By Aaron Todd
The following story originally appeared in the Winter 2009-10 issue of the Brown Bear Magazine.
With more than 350 children from pre-school to fifth grade classrooms in the Vartan Gregorian Elementary School auditorium, Colin Grimsey had the attention of nearly all the students in his charge on Wednesday, October 21, 2009. The youngish-looking principal lauded Brown’s student-athletes, scores of whom were also in the audience. Those student-athletes in attendance and hundreds more, work with the children in his school on a daily basis. Little faces fixed their gazes on their principal, listening to every word he said.
Then Bruno walked in.
A remark by Grimsey caused the crowd to break into applause, but the once-quiet auditorium never quite settled down. Heads swiveled toward the back of the auditorium, where Brown’s mascot stood, and news that Bruno had entered the building spread around the room like a wildfire. Grimsey finally gave in to the collective will of the children.
“The Brown Bear is here, ladies and gentlemen,” he said, and kids of all ages (including some teachers, coaches and student-athletes) broke out in loud cheers of celebration. Even Grimsey, who could have easily been upset at the disturbance, broke into a wide smile.
When David Roach returned to Brown as the athletic director in 1990 (he had been the swimming coach from 1978-1986 before coaching for four years at Tennessee), he started to look for ways to get Brown’s coaches and student-athletes more involved in the local community.
“We wanted to dispel the notion that Ivy League students stay up on the hill and don’t give back,” says Roach, now the director of athletics at Colgate University. “I drove by the Fox Point Elementary School every day on the way to work, and I thought it would be really neat if Brown athletics had a relationship with the school, because they were right in our neighborhood.”
On October 23, 1991, the Brown athletic department officially adopted Fox Point as part of the national “Adopt-a-School” program. The kickoff ceremony that day was remarkably similar to the one held this fall, almost 18 years to the day later.
“It brought tears to my eyes,” Roach says of that first kickoff. “Not only was Fox Point a school in our neighborhood, but at the time, it was also the only school in the district that had access for special needs children. I can still remember all the kids up on stage wearing T-shirts the colors of the rainbow, singing the Rainbow Song.”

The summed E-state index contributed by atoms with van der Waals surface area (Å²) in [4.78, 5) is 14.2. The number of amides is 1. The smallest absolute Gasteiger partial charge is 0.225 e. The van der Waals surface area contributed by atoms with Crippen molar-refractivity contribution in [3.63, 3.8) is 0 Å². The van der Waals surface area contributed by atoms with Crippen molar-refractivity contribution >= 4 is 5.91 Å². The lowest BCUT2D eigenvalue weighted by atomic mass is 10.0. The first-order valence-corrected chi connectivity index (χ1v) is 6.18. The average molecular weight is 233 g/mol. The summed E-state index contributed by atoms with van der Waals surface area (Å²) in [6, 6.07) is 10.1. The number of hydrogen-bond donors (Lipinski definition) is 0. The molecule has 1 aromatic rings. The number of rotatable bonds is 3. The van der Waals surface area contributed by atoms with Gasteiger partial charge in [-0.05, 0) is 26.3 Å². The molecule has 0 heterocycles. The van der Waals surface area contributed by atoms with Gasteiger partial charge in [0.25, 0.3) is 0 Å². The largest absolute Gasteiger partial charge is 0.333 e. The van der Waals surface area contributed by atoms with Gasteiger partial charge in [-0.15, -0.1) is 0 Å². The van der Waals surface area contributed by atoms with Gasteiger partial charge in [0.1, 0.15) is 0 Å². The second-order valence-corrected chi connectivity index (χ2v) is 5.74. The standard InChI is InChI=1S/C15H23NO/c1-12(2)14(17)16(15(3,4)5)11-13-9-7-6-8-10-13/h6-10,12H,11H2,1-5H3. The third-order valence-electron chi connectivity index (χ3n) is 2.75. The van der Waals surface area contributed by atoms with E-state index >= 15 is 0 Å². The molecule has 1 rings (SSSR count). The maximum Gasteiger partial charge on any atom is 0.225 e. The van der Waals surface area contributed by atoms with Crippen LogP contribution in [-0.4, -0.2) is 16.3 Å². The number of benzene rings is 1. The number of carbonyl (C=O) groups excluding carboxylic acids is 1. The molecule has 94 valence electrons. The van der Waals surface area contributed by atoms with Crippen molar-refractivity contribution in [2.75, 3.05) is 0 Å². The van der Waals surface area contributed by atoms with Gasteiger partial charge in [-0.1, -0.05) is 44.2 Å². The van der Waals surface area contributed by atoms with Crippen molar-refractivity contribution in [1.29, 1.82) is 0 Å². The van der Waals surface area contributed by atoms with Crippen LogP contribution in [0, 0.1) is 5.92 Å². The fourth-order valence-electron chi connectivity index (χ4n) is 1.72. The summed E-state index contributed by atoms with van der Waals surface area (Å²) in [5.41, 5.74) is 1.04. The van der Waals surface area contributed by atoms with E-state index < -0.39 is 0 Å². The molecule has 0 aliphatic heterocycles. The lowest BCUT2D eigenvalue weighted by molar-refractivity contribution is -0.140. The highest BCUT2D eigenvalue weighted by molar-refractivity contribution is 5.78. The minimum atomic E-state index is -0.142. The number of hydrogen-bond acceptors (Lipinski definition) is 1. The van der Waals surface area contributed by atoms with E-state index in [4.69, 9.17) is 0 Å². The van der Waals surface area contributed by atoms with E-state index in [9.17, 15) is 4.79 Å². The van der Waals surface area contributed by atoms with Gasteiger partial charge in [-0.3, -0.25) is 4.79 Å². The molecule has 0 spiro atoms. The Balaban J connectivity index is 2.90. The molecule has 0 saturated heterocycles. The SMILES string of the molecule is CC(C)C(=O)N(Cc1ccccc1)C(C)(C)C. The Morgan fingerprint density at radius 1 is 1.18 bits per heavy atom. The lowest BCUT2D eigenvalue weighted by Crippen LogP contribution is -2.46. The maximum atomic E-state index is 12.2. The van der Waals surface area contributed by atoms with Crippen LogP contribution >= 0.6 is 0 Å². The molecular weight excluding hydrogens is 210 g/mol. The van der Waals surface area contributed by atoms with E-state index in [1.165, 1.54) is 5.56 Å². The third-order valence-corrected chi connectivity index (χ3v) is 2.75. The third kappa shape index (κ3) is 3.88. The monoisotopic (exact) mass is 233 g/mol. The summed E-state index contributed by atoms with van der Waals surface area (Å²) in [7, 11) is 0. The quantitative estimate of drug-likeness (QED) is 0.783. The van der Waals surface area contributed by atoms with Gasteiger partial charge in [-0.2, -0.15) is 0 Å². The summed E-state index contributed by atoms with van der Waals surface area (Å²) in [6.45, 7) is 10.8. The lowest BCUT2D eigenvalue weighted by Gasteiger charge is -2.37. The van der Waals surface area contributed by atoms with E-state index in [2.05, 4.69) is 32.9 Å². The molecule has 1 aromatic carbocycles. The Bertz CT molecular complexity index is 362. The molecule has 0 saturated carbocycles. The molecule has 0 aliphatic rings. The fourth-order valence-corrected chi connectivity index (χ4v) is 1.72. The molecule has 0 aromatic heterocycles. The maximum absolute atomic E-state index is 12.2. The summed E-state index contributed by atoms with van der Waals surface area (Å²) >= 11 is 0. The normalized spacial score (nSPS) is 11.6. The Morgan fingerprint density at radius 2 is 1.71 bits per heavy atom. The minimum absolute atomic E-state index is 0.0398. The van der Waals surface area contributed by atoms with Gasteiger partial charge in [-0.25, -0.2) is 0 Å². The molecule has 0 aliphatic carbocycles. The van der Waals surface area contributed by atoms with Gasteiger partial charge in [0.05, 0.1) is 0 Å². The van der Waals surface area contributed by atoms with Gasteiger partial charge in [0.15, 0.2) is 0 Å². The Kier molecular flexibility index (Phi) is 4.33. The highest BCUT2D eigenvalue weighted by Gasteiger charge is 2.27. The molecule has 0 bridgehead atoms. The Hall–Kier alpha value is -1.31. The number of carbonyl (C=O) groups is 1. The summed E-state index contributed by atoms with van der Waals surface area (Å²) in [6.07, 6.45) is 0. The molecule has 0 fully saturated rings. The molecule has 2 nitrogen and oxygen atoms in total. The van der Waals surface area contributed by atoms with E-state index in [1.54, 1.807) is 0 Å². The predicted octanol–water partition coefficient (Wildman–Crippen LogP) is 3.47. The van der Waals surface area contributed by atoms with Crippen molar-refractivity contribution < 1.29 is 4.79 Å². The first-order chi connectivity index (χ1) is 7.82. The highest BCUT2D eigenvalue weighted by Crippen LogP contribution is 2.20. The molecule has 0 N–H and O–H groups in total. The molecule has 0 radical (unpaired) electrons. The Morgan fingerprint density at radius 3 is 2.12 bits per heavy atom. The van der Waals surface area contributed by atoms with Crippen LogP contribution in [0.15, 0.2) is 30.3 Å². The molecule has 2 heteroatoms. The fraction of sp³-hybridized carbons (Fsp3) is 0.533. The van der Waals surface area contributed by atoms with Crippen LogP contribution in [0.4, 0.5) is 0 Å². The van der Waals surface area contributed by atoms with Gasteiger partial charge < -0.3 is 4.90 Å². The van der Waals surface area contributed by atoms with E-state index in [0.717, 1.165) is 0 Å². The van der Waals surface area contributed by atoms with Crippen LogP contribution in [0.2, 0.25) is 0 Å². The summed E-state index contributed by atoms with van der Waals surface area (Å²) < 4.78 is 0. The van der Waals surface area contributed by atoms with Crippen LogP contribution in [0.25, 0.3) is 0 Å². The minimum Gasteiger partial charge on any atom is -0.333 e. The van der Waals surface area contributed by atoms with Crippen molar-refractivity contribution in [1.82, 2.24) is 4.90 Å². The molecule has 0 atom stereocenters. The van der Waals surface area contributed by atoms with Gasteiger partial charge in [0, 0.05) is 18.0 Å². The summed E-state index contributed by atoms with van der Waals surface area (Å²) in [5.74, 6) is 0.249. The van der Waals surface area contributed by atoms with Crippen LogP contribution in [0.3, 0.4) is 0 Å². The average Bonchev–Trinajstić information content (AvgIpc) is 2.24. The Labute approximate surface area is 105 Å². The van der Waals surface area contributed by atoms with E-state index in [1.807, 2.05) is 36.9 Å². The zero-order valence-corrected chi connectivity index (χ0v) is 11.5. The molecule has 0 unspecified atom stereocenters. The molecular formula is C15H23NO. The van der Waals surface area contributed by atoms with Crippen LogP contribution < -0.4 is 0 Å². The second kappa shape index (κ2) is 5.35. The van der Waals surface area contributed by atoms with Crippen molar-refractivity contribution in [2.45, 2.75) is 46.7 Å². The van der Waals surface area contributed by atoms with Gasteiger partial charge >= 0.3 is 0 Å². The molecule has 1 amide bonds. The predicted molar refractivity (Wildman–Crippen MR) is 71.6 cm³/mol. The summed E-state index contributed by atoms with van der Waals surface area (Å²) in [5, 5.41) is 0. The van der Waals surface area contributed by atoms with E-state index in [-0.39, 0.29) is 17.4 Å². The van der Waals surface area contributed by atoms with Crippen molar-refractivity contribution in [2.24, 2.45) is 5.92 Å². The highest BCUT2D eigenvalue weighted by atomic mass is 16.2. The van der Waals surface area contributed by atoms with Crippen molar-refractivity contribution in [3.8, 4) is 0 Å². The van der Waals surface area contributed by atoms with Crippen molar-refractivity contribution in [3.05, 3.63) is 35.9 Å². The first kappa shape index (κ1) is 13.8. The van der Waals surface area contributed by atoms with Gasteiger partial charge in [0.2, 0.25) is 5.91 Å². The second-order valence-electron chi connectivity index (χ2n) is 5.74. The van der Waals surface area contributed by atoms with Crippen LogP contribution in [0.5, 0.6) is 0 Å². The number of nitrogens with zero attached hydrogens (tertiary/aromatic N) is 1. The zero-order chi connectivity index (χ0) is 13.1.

Roach’s initial plan was to have two days a year, one in the fall and one in the spring, when Brown’s student-athletes and coaches would visit the school for a special school-wide project or celebration. While he encouraged teams to be more involved, it was not a requirement. Student-athletes and coaches, however, took the relationship to an entirely new level, visiting their classrooms on a regular basis. Tara Harrington ’94, now Brown’s head field hockey coach, was a sophomore when Brown’s athletic department adopted Fox Point.
“I worked with a boy named David on math,” says Harrington. “It was incredibly rewarding because he was so excited to see me and I could see how the one-on-one tutoring impacted his skills, but I also had the opportunity to form a relationship with him. I remember the next year when we went back we were in the auditorium for the kickoff and he jumped out of his seat to come hug me.”
As the years passed, Brown’s student-athletes and coaches continued to get more involved. In 1997, when Vartan Gregorian announced that he was stepping down as Brown’s president, the school’s name was changed to honor the special relationship between Brown and Fox Point.
While nearly two decades have passed since that first dedication ceremony, there has been no letup in the efforts of Brown’s coaches or student-athletes at the school. Each team takes pride in its classroom, with one or two student-athlete volunteers coordinating with their classroom teachers to set a schedule and objectives for the year. And while the faces of the student-athletes, coaches, teachers and children have changed over the years, one thing remains constant: the satisfaction that both Brown’s student-athletes and the children feel when they work together.